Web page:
J. N. Loughborough1 gave the following account of a vision Ellen White received in 1846:
One evening, at the conference above mentioned, at the house of Mr. Curtiss and in the presence of Elder Bates, who was yet undecided in regard to these manifestations, Mrs. White, while in vision, began to talk about the stars, giving a glowing description of rosy-tinted belts which she saw across the surface of some planet, and added, 'I see four moons.' 'Oh,' said Elder Bates, 'she is viewing Jupiter!' Then having made motions as though traveling through space, she began giving a description of belts and rings in their ever-varying beauty, and said, 'I see seven moons.' Elder Bates exclaimed, 'She is describing Saturn.' Next she said, 'I see six moons,' and at once began a description of the 'opening heavens,' with its glory, calling it an opening into a region more enlightened.
Today, we know that both, Jupiter and Saturn, have more moons than she said.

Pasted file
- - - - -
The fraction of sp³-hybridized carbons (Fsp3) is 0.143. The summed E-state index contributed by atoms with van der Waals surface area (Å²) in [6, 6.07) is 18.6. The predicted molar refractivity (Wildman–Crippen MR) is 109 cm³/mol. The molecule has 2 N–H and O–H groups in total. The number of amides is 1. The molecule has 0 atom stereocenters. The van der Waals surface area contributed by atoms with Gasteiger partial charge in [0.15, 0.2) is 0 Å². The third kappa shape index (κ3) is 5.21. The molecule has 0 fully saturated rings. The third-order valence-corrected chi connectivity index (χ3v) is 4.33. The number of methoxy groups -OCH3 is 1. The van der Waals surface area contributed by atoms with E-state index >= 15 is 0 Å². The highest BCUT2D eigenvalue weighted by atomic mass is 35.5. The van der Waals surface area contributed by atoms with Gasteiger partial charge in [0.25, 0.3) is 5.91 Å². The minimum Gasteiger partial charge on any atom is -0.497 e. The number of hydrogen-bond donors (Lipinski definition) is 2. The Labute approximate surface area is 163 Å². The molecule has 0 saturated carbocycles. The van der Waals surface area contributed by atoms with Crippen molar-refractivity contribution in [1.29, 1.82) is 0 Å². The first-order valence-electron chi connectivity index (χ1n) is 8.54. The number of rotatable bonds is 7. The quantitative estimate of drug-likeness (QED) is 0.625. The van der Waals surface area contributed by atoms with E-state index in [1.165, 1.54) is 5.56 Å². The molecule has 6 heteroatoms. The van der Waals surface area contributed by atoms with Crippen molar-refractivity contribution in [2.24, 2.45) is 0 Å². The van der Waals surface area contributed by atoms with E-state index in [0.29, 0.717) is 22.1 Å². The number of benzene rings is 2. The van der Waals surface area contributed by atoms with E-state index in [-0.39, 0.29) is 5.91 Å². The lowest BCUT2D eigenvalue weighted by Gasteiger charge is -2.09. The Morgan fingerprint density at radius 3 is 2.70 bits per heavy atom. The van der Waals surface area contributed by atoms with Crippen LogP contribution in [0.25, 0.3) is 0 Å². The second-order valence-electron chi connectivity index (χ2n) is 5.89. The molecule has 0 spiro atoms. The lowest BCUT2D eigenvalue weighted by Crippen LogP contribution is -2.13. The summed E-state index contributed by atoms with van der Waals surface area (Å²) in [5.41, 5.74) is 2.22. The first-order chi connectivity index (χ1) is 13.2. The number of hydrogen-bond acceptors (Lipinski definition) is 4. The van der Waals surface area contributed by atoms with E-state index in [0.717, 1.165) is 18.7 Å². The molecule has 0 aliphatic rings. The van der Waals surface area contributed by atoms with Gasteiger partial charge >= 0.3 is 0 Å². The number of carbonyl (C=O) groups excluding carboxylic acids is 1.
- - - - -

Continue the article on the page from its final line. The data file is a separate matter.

A number of things should be noted:
- We can’t be certain about what Ellen White actually said. Loughborough didn’t write about the vision until some 40 years after. We should be careful about accepting accounts unless they are primary sources from Ellen White herself.
- Ellen White never named the planets she saw – Joseph Bates did. We don’t know if God really showed her an actual view of Jupiter and Saturn, or of some other, more distant, planets.
- Most importantly, God wanted to convince Bates, and the vision did just that. It is also good to remember that new moons will likely still be discovered for either planet; the current (confirmed) count is 62 for Saturn and 67 for Jupiter. Moreover, what exactly constitutes a moon is debatable, since there are innumerable pieces of rock (moonlets) with varying features orbiting Saturn. God could no doubt have shown her an actual number, but not only would it not have fulfilled its purpose, it would have been considered wrong ever since. The account we have from Loughborough does not show Ellen White as specifying the number of moons each planet had, but rather how many she saw. To appeal to Bates, God could have shown her only as many moons as Bates would recognize.
In this case, God had a purpose which was fulfilled, without causing anybody to get onto slippery ground morally. The context, properly understood, will clear up many difficulties.
- 1. J. N. Loughborough, The Great Second Advent Movement, p. 258